Team achieves dual-band optical processing

A team led by Vanderbilt engineers has achieved the ability to transmit two different types of optical signals across a single chip at the same time.

The breakthrough heralds a potential dramatic increase in the volume of data a silicon chip can transmit over any period of time. With this work, the research team moved beyond theoretical models and demonstrated dual-band optical processing, a significant advance in silicon photonics.

Using patterned silicon to transmit optical signals uses less power without heating up or degrading the signal. Silicon photonics uses light rather than electrical signals to transmit data. The need for faster and expanded processing has all but outstripped the limits of adding more wire to smaller and smaller chips, which requires more power, creates more heat, and risks data integrity.

Still, doing more with the same chip has been challenging. Silicon waveguides provide the principle building block of on-chip photonics, confining light and routing it to functional optical components for signal processing. Different forms of light need different waveguides, but linear scaling to accommodate more waveguides would quickly surpass the available space of a silicon chip in the standard form factor.

“It has been difficult to combine near-infrared and mid-infrared transmission in the same device,” said Mingze He, a Vanderbilt mechanical engineering PhD student and first author of the paper. “Guided Mid-IR and Near-IR Light within a Hybrid Hyperbolic-Material/ Silicon Waveguide Heterostructure,” was published online and in print in Advanced Materials.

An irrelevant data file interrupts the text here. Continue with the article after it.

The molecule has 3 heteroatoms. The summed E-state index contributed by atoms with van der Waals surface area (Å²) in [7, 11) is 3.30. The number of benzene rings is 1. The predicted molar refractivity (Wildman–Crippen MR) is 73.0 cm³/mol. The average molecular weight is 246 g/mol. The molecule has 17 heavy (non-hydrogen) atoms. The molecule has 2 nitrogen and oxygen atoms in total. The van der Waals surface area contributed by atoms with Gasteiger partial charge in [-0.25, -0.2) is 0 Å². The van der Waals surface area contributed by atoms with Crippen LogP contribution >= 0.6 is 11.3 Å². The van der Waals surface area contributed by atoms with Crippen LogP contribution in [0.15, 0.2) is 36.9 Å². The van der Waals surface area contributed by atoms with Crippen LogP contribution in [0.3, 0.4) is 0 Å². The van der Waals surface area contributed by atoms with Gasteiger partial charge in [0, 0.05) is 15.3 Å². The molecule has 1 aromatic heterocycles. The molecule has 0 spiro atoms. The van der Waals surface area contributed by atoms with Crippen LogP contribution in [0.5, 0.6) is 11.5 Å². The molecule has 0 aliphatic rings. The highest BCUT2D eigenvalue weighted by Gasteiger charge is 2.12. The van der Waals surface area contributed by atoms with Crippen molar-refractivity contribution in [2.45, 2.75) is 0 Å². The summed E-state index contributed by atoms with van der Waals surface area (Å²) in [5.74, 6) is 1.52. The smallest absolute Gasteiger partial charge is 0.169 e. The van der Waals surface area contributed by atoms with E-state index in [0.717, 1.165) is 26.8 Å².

Joshua Caldwell, associate professor of mechanical engineering, and Cornelius Vanderbilt Professor Sharon Weiss, professor of electrical engineering, led the team.

Two innovations—a novel approach and device geometry—allowed disparate frequencies of light to be guided within the same structure. Such frequency multiplexing is not new but the ability to expand the bandwidth within the same available space is.

Leveraging the infrared properties of hexagonal boron nitride, researchers devised a hybrid, hyperbolic-silicon photonic waveguide platform.

The structure was demonstrated to guide long, mid-infrared wavelengths within nanoscale thick- ness slabs, with the optical modes following the path of the underlying silicon waveguide.

A novel approach and device geometry allow the guiding of disparate frequencies of light within the same structure, a significant advance in silicon photonics.

Mid-IR is widely used in the chemical and agricultural industries. Applications of near-IR include telecommunications and medical diagnostics.